“I also think it’s interesting to have New York as the setting, you delve deeper into the characters, but it’s still really sharp storytelling and you can’t miss an episode.”
Since the TV series has also a musical side… Do you have a favorite musical?! Should we expect you to sing too?
It’s hard to beat West Side Story. My sweet spot in high school was playing characters you don’t remember for their singing chops. The Dentist in Little Shop, Riff in West Side. But thankfully, Brad and Ryan were smart enough to leave the songs to Ben & Co.
How the relationship with Dede Standish evolved during the season and how did you like working with Judith Light and Bette Midler?
You hope every actor as accomplished as Judith and Bette still cares as deeply about doing great work. That they do that and bring such joy to the set is pretty damn inspiring.
Both “The Politician” and “The Handmaid’s Tale” represent the political and social problems of the real world, even though in totally different ways, of course. Do you prefer a comic or a dramatic approach to give voice to these issues?
I always prefer a comic approach because I feel the second you start telling people that something is important is the second they stop listening. I think if you approach something with comedy, people can glean different things from it; I think one of the best examples of that is “Doctor Strangelove” by Kubrick: the first time I saw it I was 13 years old and I had heard it was a great film, so I just wanted to watch it, and it wasn’t until a year later that I realized it was a comedy because it was shot so that it felt like a documentary in certain parts of it and that’s a very sharp sense of humor that Kubrick has, but growing up, the next time I watched it I enjoyed it so much more as a comedy. This film says more about our society than a lot of other really quote-unquote “important” films, nowadays.
“I think if you approach something with comedy, people can glean different things from it.”
Speaking of “The Handmaid’s Tale,” what would you like to see happening to your character and also to Serena and Fred, during the upcoming season?
Do you know what’s so funny? I purposely watched only the pilot and an episode that kind of describes how Serena was before she was in Gilead, but I chose not to watch the rest of “The Handmaid’s Tale” because I didn’t want to have that insider view, especially since my character was such an outsider and knew that world only from the outside. When people come up to me and say, “Thank you for getting the Waterfords,” I’m kind of surprised because I know that Mr. Waterford is an as horrible person as possible, but I didn’t quite understand how people could be so bitter towards Serena, because I simply chose to keep a blindfold on when it came to that, and it was easier, to be honest, and fall in love with someone as a character if you don’t know all the atrocities that they’re responsible for. I think that all those things will unravel. They’ve done such a good job of expanding from the book, but I also think that the end of season three was something that a lot of people had been waiting for a long time, because you can’t live in that world, even as an audience member, for very long without thinking, “okay, we need some sort of hope here.”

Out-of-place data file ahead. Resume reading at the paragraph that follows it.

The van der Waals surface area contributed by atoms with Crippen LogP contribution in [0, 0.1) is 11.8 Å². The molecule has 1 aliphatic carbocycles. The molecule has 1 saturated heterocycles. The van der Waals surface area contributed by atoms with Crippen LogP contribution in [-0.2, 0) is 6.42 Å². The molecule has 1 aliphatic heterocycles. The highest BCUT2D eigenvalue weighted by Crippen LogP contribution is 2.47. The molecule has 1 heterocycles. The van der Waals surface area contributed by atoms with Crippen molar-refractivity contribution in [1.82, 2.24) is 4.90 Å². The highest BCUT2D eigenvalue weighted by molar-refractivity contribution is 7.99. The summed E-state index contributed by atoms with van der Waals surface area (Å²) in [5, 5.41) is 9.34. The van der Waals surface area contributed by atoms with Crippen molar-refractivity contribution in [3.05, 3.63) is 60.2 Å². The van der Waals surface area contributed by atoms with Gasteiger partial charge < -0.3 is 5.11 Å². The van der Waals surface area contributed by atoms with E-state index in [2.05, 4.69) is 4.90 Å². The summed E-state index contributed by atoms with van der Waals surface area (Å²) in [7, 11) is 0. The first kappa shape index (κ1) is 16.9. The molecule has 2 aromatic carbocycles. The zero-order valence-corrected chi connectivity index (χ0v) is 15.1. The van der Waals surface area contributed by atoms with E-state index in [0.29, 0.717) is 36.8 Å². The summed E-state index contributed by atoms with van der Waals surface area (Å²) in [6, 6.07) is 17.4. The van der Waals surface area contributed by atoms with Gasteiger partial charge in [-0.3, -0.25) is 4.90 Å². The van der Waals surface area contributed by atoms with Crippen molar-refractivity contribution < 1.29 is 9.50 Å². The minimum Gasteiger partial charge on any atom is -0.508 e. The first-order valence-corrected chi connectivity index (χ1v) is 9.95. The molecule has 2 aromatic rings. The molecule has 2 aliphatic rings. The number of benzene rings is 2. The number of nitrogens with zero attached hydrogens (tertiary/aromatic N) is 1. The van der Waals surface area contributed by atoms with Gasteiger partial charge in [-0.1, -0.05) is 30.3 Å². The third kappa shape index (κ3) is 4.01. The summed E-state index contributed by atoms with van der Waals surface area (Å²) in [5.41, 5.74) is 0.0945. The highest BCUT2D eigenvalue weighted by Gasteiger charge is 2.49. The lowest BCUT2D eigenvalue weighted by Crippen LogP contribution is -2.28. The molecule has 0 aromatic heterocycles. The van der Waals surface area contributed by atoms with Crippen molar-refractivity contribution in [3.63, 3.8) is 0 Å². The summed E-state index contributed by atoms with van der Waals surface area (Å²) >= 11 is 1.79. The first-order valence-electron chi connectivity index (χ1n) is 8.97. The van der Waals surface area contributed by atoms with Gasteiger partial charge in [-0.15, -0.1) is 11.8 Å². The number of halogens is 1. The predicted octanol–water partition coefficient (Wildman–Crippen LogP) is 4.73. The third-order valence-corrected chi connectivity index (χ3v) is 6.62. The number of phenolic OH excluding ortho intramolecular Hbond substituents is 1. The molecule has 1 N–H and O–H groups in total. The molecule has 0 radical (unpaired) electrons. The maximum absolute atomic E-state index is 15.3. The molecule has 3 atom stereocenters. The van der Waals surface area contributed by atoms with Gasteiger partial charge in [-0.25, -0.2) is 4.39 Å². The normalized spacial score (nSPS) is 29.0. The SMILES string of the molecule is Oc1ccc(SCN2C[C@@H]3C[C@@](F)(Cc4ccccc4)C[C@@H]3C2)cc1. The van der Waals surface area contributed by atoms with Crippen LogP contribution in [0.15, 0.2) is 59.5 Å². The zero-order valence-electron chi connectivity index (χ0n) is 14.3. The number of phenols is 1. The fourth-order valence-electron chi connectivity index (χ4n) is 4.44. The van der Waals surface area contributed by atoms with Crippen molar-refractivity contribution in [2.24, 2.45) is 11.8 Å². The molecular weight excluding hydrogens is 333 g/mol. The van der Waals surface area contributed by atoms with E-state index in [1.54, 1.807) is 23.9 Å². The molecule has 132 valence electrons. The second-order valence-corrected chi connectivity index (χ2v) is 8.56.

Your character empathizes a lot with Serena, so there’s a bit of a contrast between how the season ended and the close relationship between you and Serena…
Certainly. And it’s also interesting because they’re both very smart and they both know how to manipulate each other, but they’re also aware of how they’re manipulating one another, so I think they admire each other in that regard. I have no idea where it’ll go, but I’m as intrigued as you are.
Who’s your favorite character of “The Handmaid’s Tale”?
I think the most interesting is Serena’s character, to go from where she began the story, to show a glimpse of how she was this incredibly bright and powerful feminist, and to have chosen a life that’s so far removed from that, it’s a very fascinating character, and then to see how she tried to separate from that world and yet she’s still very much in it.
What was your reaction when you first read the script of the third season’s finale?
I felt excited. I felt like it was something that we, as an audience, had been waiting for a long time. They do such a beautiful job of not over-writing, and so I was relieved and also it did exactly what the end of the season should do, which is give you some sense of relief, but also curiosity and intrigue about the next season.
“They’re both very smart and they both know how to manipulate each other, but they’re also aware of how they’re manipulating one another, so I think they admire each other in that regard.”
We also loved the “Whenever You’re Around” music video. How does music inspire your work and what was the process of making the video like?